Just An Application

June 11, 2013

Programming With Rust — Part Three: Things We Need To Know – Modules

1.0 Modules

A Rust module defines both a namespace and an access-control boundary.

In this example

    mod fish
    {
        enum FlatFish
        {
            Dab,
            Halibut,
            Flounder,
            Sole,
            Turbot
        }
    }

the type FlatFish could be referenced from within the fish module using the identifier FlatFish.

However it is not visible outside the module.

2.0 Access Control

To make it visible it is necessary to make it public it like this.

    mod fish
    {
        pub enum FlatFish
        {
            Dab,
            Halibut,
            Flounder,
            Sole,
            Turbot
        }
    }

The FlatFish type can now be referenced from other modules.

3.0 Paths

Now that the FlatFish type is public it can be referenced from outside the fish module using its path, that is, its fully qualified name, which is

    fish::FlatFish

4.0 Name Binding

Alternatively the name FlatFish can be bound locally in another module like this

    use fish::FlatFish;

Now the local name FlatFish can be used to reference the name FlatFish in the fish module.

5.0 Nested Modules

Modules can be nested.

For example

    mod underwater_creatures
    {
        mod fish
        {
            pub enum FlatFish
            {
                Dab,
                Halibut,
                Flounder,
                Sole,
                Turbot
            }
        }
    }

The path of the FlatFish type is, as you might expect

    underwater_creatures::fish::FlatFish

and to bind the name FlatFish locally you do this

    use underwater_creatures::fish::FlatFish;

6.0 Binding Module Names

You can also bind the name of a module locally, but visibility constraints apply to modules as well.

Given the example above you cannot do this

    use underwater_creatures::fish;

because the fish module is not public.

If the fish module is made public

    mod underwater_creatures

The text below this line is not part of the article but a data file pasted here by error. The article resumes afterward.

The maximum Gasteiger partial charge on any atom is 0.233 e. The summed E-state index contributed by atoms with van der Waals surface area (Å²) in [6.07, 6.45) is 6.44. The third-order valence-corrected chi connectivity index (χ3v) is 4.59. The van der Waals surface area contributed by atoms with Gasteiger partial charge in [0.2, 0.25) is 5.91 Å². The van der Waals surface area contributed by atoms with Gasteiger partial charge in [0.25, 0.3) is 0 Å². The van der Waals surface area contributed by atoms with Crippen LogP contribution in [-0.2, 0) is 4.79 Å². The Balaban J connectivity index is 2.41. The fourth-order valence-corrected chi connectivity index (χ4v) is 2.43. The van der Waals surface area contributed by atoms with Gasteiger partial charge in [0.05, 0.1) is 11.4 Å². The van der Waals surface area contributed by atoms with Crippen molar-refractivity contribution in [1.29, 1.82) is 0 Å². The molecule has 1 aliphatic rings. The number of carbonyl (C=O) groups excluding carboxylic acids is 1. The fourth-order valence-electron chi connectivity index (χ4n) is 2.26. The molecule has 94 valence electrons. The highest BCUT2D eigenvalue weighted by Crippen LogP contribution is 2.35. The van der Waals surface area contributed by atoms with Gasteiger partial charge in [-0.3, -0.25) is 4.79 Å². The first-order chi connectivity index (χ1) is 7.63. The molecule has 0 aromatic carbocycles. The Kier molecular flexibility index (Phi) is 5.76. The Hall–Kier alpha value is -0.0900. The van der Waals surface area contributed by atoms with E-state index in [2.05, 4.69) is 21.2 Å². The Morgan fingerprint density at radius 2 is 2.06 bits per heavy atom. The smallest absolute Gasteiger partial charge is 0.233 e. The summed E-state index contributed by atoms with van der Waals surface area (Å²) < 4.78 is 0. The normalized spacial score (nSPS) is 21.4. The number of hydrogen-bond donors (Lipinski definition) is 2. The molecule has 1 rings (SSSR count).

{
        pub mod fish
        {
            pub enum FlatFish
            {
                Dab,
                Halibut,
                Flounder,
                Sole,
                Turbot
            }
        }
    }

then you can do this

    use underwater_creatures::fish;

and you can then refer to the FlatFish type using the path

    fish::FlatFish

This is useful if you want to use a prefix to qualify a name either to avoid name clashes and/or to identify where the name is from, but you do not want to use its path because of its length.

7.0 Aliasing

A name can be bound to an alias like this

    use ff = fish::FlatFish;

Now the local name ff can be used to reference the name FlatFish in the fish module.

8.0 Access Control And Name Bindings

By default name bindings are not visible outside the module in which they occur, but they can be made public in the same way
as enum types and modules.

The effect of doing this is that the local name is now visible outside the module and it in turn can now be referenced using its path and bound to a local name in another module and so on.

For example, if we do this

    mod underwater_creatures
    {
        pub use underwater_creatures::fish::FlatFish;
    
        mod fish
        {
            pub enum FlatFish
            {
                Dab,
                Flounder,
                Halibut,
                Sole,
                Turbot
            }
        }
    }

then you can use the path

   underwater_creatures::FlatFish

to reference the FlatFish type.

Alternatively you can bind the name locally like this

   use underwater_creatures::FlatFish

and the local name FlatFish will reference the FlatFish type.

Using aliasing in conjunction with a public name binding it is possible to re-name things in very confusing ways if you choose to do so.

For example,

    mod underwater_creatures
    {
        pub use FlatFish = underwater_creatures::fish::OtherFish;
    
        mod fish
        {
            pub enum FlatFish
            {
                Dab,
                Flounder,
                Halibut,
                Sole,
                Turbot
            }
        
            pub enum OtherFish
            {
                Perch,
                Roach,
                Tench
            }
        }
    }

Now the path

   underwater_creatures::FlatFish

references the OtherFish type in the fish module.


Copyright (c) 2013 By Simon Lewis. All Rights Reserved.

Unauthorized use and/or duplication of this material without express and written permission from this blog’s author and owner Simon Lewis is strictly prohibited.

Excerpts and links may be used, provided that full and clear credit is given to Simon Lewis and justanapplication.wordpress.com with appropriate and specific direction to the original content.

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2 Comments »

  1. […] make use of the definitions in the externally linked crates we set up some name bindings like […]

    Pingback by Programming With Rust — Part Nine: Let’s Build A Program | Just An Application — June 14, 2013 @ 2:16 pm


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